In mid-June, I flew from the sunny beaches and cool breezes of the Coronado region of San Diego, CA to the rolling hills and rich fertile farmlands of eastern Washington … specifically the Palouse region. I had been there a year ago – loved it – and vowed to return at that time. The time was now. 🙂
Probably the most popular and photographed area of the Palouse is from the summit of Steptoe Butte. From there, you can see miles and miles (and then more miles) of the rolling hills and farmlands that make the Palouse region such a favorite with photographers … and not just landscape photographers either. 🙂
I mean, who could resist playing with the light, which dances all over the landscape, depending on the weather, clouds, and time of day. It’s so hard to concentrate on one thing … your eyes catch the beauty from every angle.
This particular visit to the butte, we hit very different weather than last year. Rain, heavy clouds, and varying winds were present, which was causing a challenge for me. I fluctuated between getting broad landscape shots one minute, then more focused to a particular feature observed in the landscape.
At some points, an even tighter, almost cropped view, was used. In the Palouse, it really doesn’t matter … it’s all beautiful in my opinion.
While hanging out on Steptoe, there were even wildlife opportunities, as the marmots seemed to be just about everywhere! Of course, then I became even more confused as to what to shoot! LOL
On one of the days that we were visiting, we drove over to Uniontown and visited the Dahmen Barn and the artists’ workshops as well. It was there that we got a lesson in the importance of all of this rain we were experiencing. See, though for me (at least at the moment) the rain was an unwelcome guest, we learned about the importance of the rain to the farmers in the area … see these farms have no man-made irrigation systems and desperately depend on nature’s rain. “Liquid gold” is what they call it. I guess I can live with it, in fact embrace it, now. It’s all about perspective and mine was “adjusted”.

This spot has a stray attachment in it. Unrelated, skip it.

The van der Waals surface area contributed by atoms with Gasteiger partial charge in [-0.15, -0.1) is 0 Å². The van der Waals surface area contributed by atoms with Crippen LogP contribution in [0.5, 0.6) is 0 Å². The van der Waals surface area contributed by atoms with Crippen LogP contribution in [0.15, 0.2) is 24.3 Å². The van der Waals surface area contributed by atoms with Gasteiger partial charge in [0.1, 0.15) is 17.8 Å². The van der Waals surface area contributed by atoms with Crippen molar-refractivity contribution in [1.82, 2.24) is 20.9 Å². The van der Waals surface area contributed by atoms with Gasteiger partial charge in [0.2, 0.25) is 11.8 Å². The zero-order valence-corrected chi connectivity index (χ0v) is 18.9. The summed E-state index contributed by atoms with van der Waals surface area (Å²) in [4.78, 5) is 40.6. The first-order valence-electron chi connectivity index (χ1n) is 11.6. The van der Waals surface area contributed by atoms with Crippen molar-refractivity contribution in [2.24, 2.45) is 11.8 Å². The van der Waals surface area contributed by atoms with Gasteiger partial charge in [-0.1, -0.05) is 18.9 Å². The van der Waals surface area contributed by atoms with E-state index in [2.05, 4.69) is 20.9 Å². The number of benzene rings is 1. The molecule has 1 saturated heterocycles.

The perimeter of the Dahmen Barn is a work of art in itself … a fence encompasses it entirely – made up of wheels only … a virtual trip down memory lane and a way of life for the years gone by. I can’t help but think the stories that could be told by each wheel or cog. Mind boggling, I say.
To my delight, the farm land immediately next to the barn was covered in newly bloomed canola fields, ironically courtesy of the recent rainfall. It was amazing to see and in my opinion, impossible to capture the beauty through the lens … but of course, I had to try.
As if it wasn’t already exciting enough, we happened to notice a nest nearby. After careful inspection, we noticed it was occupied by 2 red-tailed hawk young ones. Older than babies, but not yet ready to do much else but test their wings. At least one of the parents flew over the nest periodically.
Also a must to visit are the area small towns that dot the outskirts of the farmlands. Such history in the area … it was hard to get Tom to leave and head back to the rolling hills again.
If you ever find yourself in the area, please do yourself a favor and stop for a day or two. You’ll be glad that you did!
Stay tuned for more blogs shortly … Canadian Rockies and Montana!!
© 2014 Debbie Tubridy @ http://www.tnwaphotography.com